On same-sex marriage, Republicans all said that the believe marriage should be restricted to a man and a woman, though Stephens indicated he would support the will of the people in a ballot initiative. Clay, by contrast, said he believes people should be “free to marry whom they choose,” adding that he has been happily married to his wife for 22 years. Hanson said he believes in “human rights for all people, but I also respect the will of the voters.”
Immigration was a hot topic. Asked about Arizona’s tough immigration law, Rubin said she supports Arizona’s right to enact the measure and further said if California cities threaten a boycott, Arizona should counter by threatening to “turn off the lights.”
Stone would put National Guardsmen at the border, an idea that Stephens also supports along with setting up MASH-unit type field hospitals. Wells would pressure the federal government to finish building the border wall.
Clay had a very different approach, noting the high cost of other measures. “The problem is simple. We hire them,” he said of the illegal immigrants. “Tighter enforcement of existing laws is all we need,” he added, noting that it can take up to six months currently for an employer to discover that an employee has a fake social security number. “If we close down jobs, there won’t be an issue.”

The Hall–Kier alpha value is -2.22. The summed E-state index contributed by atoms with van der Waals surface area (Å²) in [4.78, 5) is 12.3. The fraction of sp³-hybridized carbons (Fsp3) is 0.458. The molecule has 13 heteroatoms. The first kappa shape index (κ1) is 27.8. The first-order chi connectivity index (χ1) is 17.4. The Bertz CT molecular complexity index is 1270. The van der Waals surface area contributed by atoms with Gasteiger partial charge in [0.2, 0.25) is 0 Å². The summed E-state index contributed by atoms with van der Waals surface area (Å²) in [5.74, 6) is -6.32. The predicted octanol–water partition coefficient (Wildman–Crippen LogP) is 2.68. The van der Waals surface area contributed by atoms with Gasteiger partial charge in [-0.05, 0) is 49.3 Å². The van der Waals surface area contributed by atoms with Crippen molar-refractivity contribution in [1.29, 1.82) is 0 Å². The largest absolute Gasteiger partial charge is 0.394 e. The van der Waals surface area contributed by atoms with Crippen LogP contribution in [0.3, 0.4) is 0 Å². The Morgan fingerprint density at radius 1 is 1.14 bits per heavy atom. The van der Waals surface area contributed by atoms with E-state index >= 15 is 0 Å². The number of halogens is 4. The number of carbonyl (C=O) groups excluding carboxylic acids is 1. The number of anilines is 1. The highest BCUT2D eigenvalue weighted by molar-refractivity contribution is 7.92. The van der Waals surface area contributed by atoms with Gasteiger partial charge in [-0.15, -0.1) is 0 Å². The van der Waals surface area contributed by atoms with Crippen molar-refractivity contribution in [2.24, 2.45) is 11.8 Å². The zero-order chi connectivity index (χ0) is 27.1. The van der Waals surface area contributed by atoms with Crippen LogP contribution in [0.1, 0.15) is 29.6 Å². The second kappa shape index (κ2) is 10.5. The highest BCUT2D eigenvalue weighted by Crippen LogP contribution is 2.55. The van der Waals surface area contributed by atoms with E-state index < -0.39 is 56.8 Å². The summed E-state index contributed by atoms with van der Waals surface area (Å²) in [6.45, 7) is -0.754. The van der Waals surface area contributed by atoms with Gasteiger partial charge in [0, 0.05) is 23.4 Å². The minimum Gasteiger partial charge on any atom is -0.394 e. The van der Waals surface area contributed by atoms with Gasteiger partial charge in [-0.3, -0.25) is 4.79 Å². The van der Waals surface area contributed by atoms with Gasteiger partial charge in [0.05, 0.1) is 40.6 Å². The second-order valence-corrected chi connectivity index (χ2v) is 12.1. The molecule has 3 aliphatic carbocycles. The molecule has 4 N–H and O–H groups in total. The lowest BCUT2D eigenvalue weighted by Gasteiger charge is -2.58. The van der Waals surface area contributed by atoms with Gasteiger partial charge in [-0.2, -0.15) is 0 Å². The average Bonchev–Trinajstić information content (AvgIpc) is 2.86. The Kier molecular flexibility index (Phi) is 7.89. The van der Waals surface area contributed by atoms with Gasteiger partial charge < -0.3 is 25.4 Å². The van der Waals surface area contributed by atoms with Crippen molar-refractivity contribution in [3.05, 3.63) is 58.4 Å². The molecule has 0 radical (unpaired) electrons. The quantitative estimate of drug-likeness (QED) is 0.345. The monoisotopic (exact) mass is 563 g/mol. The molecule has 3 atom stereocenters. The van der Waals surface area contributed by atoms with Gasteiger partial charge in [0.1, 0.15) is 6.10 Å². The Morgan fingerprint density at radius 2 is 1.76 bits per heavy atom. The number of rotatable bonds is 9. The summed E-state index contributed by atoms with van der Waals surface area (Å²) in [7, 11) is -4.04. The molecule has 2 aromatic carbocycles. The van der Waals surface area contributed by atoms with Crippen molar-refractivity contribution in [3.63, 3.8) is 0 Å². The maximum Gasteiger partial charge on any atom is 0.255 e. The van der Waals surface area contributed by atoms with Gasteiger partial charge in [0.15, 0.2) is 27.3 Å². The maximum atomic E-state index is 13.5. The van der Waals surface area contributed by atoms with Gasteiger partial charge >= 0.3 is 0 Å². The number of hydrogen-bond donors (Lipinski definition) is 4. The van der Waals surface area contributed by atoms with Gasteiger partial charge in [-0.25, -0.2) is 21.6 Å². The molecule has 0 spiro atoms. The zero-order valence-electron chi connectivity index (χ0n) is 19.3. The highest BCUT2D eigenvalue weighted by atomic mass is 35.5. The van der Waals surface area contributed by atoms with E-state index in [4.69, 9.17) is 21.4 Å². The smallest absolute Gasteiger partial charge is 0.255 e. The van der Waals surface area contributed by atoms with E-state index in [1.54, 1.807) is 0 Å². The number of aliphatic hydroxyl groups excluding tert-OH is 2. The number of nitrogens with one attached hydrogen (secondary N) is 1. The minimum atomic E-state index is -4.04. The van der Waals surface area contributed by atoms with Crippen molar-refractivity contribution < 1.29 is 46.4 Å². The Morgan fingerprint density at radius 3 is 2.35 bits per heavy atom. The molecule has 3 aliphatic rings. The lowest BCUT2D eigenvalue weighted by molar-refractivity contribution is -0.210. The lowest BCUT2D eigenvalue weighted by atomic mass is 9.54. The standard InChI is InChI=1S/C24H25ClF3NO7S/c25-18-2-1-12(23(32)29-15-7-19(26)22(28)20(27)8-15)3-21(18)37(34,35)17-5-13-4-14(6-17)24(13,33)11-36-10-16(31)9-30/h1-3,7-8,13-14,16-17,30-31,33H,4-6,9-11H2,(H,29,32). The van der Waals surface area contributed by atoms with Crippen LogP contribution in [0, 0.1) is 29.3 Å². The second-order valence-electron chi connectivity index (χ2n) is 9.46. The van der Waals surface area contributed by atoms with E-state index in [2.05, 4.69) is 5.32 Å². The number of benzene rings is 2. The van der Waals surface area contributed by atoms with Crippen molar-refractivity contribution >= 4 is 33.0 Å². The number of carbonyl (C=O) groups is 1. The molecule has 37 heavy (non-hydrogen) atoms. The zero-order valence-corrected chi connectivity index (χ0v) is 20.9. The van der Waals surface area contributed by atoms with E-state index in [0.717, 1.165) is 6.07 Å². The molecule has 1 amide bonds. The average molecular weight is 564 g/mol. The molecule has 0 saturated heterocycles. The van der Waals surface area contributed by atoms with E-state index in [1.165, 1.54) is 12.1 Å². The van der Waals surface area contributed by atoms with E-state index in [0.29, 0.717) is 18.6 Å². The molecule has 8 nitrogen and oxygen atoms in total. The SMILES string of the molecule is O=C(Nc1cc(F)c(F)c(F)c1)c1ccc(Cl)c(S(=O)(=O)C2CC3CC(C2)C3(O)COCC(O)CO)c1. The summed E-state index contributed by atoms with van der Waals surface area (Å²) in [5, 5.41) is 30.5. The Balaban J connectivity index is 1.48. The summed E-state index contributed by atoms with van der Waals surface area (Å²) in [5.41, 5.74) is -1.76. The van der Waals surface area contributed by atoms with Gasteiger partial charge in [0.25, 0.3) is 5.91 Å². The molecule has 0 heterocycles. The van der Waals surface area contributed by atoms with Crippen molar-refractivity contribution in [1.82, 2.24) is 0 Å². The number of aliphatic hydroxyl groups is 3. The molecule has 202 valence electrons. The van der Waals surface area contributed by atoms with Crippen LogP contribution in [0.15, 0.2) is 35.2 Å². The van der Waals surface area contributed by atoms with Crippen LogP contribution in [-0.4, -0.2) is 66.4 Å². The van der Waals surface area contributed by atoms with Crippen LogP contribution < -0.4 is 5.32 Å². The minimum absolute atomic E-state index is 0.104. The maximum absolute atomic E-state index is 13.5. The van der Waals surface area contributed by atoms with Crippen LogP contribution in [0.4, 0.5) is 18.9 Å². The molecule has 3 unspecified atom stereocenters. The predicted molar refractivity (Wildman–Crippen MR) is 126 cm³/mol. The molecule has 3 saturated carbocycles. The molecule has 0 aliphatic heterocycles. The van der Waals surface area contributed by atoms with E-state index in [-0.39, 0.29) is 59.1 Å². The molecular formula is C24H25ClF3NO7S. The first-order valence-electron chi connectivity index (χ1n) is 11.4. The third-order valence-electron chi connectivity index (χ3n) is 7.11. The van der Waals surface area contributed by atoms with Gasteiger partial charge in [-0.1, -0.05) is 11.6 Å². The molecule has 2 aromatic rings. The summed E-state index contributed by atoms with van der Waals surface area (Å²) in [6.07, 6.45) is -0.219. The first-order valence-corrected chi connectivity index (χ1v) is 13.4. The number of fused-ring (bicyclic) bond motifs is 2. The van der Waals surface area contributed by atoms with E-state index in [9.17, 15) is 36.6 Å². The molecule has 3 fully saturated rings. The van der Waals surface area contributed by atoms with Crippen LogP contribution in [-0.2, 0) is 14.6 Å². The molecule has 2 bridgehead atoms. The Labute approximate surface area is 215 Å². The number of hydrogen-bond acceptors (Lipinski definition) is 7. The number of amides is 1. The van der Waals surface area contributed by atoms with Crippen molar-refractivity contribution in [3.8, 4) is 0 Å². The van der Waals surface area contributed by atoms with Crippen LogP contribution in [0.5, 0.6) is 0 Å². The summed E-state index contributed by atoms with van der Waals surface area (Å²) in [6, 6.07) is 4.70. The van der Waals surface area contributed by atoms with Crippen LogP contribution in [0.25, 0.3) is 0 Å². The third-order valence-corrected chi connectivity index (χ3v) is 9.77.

Stone took aim at negative campaigning done by an opponent. “I assure you, I don’t sell narcotics out of the back of my pharmacy or shower my relatives with cars,” he quipped.
Clay noted, “You won’t see any of those mailings from my camp,” then added, “My opponents are moving to extremes, but I am reaching out to all.”
Rubin, whose home suffered damage in a wildfire, said she is the only one who attended a recent Cal-Fire briefing for candidates. Hanson, who lost his home in the Cedar Fire and helped other fire victims rebuild their lives, also pledged support for strong fire protection for our region.
Several candidates expressed support for making California’s legislature part-time, a proposal that was opposed by Clay and Wells.
Rubin drew laughs with her closing line. “If you want someone in El Cajon, vote for Bill Wells. If you want someone in Santee, Brian Jones is your guy. But if you want someone to represent you in Sacramento, I’m your guy!”
I couldn't be there for the event, and this is a great recap of where the candidates stand. For me, the Powerlink is a significant voting issue, and any candidate who does not take a stand AGAINST it will definitely not have my confidence or trust.